Book Review: The Start-Up Of You, By Reid Hoffman & Ben Casnocha

Although The Start-Up Of You is primarily directed towards those trying to advance in their career, I was interested in what Reid Hoffman, the co-founder and chairman of LinkedIn would have to say in a book. And even though I’m not looking to land a job with someone, there were still some really useful tips in here, as well as some very interesting stories from his Silicon Valley experiences. The authors try to draw parallels between start-up companies and you as an individual, and then show you what to focus on in order to succeed. There are also helpful suggestions at the end of each chapter on how to execute the points made. Here are the main things I took from the book:

  • Plan A, B, Z. Hoffman and Casnocha explain an approach to your career which is a good systematic way of looking at it. Once you’ve outlined your three plans you’ll feel more comfortable taking risks. So your “Plan A” would be whatever you’re currently doing. “Plan B” would be something you could pivot to in you wanted/needed a bigger changed. It’s something somewhat related but not the same, and “Plan Z” is the one you fall back onto if it all goes to hell, like crashing on your friends couch while trying to regroup. I think this idea of planning out the worst case scenario really puts in perspective what risk you’re taking, and I think it would also put you at ease since it’s normally not as bad as you think if you don’t explicitly define it.
  • How to properly use LinkedIn.com. I’ve always liked LinkedIn and am far more active on there than on Facebook or Twitter I guess that’s what happens when you read business books  for pleasure when you’re on the beach. The authors talk about how to request introductions to people, and how to keep in touch with your network so that you can tap into it when you need it. I hadn’t really thought of using LinkedIn specifically to source people with certain expertise yet, I’ve always just built it up in case I needed it from some reason in the future, and I suppose that’s how I’d go about it if I did.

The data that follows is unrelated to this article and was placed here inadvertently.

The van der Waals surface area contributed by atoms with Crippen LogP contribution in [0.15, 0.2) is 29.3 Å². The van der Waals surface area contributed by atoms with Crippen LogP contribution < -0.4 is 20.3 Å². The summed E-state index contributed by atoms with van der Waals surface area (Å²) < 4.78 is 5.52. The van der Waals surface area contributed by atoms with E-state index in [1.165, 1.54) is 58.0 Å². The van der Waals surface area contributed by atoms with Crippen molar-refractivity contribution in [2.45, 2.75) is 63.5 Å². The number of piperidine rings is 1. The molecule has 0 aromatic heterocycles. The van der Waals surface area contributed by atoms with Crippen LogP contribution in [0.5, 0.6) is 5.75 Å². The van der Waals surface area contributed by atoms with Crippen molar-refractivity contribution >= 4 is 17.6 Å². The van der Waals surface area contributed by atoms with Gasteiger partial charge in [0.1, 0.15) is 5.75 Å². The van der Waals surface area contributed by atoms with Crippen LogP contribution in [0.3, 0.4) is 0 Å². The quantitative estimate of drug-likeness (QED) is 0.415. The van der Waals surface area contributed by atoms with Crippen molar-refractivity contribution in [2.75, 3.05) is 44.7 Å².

• The importance of building and maintaining a network. I have to admit, as much as I’d like to be, I’m no maven. I’m not part of many groups, communities, or clubs. I’ve always just preferred to do things on my own. It’s not that I don’t like other people, (I’m very social!) I think I just like do things my way on my schedule without having to wait on others or listen to their doubts or critiques. I’m not claiming that this is the way to go, it’s just the way I’ve naturally been. The second half of this book however has convinced me of the importance of being plugged into a network. Even though it’s out of my comfort zone I’m signed up and participating in LinkedIn group discussions and I’m even signed up for some Meetups in my local area. They make a very compelling case for getting things done through networks, and so I’m going dive in and try to participate. The key here of course is to start this habit when you can contribute to a community and need nothing. Obviously, trying to tap into a network when you need something is not going to get you very far.


Overall the book was very entertaining if you’re fascinated by the Silicon Valley happenings, and it’s a practical guide for steps towards career advancement if you’re serious about taking steps towards improvement.